Full TGIF Record # 1016
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Author(s):Griggs, S. D.; Beard, J. B.; Grisham, M. P.; Casnoff, D. M.
Author Affiliation:Research Assistant, Turfgrass Physiology; Professor, Turfgrass Physiology and Management, The Texas Agricultural Experiment Station, Department of Soil and Crop Sciences; Assistant Professor, Turfgrass Pathology, The Texas Agricultural Experiment Station, Department of Plant Pathology and Microbiology; and Postdoctoral Fellow, Department of Soil and Crop Sciences, College Station, Texas
Title:1983 tall fescue cultivar characterizations under both full sun and post oak tree shade - including Pythium disease resistance
Other records with the "Turfgrasses" Section
Source:Texas Turfgrass Research - 1984. 1984, p. 50-55.
# of Pages:6
Publishing Information:College Station, TX: Texas Agricultural Experiment Station.
Series:Consolidated PR 4269-4289
Keywords:TIC Keywords: Festuca arundinacea; Shade; Pythium; Puccinia; Quality evaluation; Shoot density
Cultivar Names:Kenmont; Fawn; Rebel; Galway; Brookston; Clemfine
Abstract/Contents:Research is being done to determine tall fescue (Festuca arundinacea) cultivar characteristics in relation to sun and shade. The sun research is only two years old and the shade research is one year old. A minimum of six years is needed for reliable data to be obtained. Tall fescue is already known for its excellent drought tolerance and its ability to grow in infertile soils. Tall fescue also has excellent wear tolerance. With these excellent characteristics, tall fescue would seem to be a good choice for turf applications. Research started in November 1981 by seeding 14 cultivars in the full sun plots. In November 1982, those same 14 cultivars were seeded in the full shade plots. All plots were seeded at a rate of nine pounds of seed per 1000 sq. ft. Plots were maintained with weekly mowings at 2 inches and clippings removed. Nitrogen was applied at a rate of one lb. per 1000 sq. ft. from March through November only. Whatever potassium and phosphorous was needed, dictated by annual soil tests, was added. No pesticides were added. Results of the turf quality were based on: (A) uniformity of color and (B) shoot density. A scale from 1 to 9, (9 = best, 1 = poorest, and a 5 rating or better representing acceptable performance) was used. The full sun research plots maintained a high quality rating from January to May and through the spring. Warm weather in July and August saw a drop in ratings and water was required. In early September, pythium attacked the plots and it was found that the Kenmont cultivar resisted pythium best. Other cultivars such as Galway, Brookston, and Clemfine had a high susceptibility to pythium. By November all plots had recovered well. In the shade study all cultivars quality ratings were high until spring, but in July the quality ratings dropped off substantially. During this time, only cultivars Fawn and Rebel produced high enough ratings for a lawn cover. In August, all were hit with rust disease (Puccina spp.) and no resistance was seen by any cultivar. September brought Pythium and only a few shoots survived. By the following March, the plots had recovered.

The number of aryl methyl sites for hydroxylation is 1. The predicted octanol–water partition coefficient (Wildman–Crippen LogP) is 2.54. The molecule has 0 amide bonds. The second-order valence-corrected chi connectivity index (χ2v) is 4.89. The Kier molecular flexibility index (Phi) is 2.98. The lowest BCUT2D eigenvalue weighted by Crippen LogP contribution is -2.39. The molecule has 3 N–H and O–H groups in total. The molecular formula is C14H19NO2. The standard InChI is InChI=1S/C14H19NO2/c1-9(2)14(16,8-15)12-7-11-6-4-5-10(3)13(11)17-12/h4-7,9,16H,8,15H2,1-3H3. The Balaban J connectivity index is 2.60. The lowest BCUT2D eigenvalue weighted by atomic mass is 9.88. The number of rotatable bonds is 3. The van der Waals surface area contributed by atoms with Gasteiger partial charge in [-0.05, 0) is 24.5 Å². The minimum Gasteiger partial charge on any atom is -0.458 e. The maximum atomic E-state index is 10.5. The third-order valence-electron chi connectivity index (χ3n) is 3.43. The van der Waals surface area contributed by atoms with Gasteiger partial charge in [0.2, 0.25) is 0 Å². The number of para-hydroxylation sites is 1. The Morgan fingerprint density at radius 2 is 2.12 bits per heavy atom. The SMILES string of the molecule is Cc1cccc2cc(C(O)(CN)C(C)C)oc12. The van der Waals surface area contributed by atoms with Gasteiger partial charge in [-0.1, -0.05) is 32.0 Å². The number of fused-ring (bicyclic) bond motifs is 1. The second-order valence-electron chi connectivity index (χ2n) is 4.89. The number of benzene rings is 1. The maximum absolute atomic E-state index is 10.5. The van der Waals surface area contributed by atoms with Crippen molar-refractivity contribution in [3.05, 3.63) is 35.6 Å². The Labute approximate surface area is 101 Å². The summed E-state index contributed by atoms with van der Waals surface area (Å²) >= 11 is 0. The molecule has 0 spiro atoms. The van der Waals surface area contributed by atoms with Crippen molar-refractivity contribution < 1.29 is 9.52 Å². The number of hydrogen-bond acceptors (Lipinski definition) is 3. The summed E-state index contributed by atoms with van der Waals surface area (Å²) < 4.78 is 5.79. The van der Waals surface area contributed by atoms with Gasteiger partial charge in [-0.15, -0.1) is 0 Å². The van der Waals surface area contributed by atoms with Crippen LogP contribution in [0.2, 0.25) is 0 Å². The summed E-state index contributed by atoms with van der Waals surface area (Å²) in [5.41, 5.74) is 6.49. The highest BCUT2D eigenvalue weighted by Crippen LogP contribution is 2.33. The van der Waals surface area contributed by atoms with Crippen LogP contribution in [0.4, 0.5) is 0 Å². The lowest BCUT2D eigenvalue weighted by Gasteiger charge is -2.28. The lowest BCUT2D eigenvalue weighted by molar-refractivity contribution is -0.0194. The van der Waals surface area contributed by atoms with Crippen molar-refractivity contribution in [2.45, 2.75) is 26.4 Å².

See Also:Other items relating to: SHADEC
ASA/CSSA/SSSA Citation (Crop Science-Like - may be incomplete):
Griggs, S. D., J. B. Beard, M. P. Grisham, and D. M. Casnoff. 1984. 1983 tall fescue cultivar characterizations under both full sun and post oak tree shade - including Pythium disease resistance. Tex Turfgrass Res. p. 50-55.
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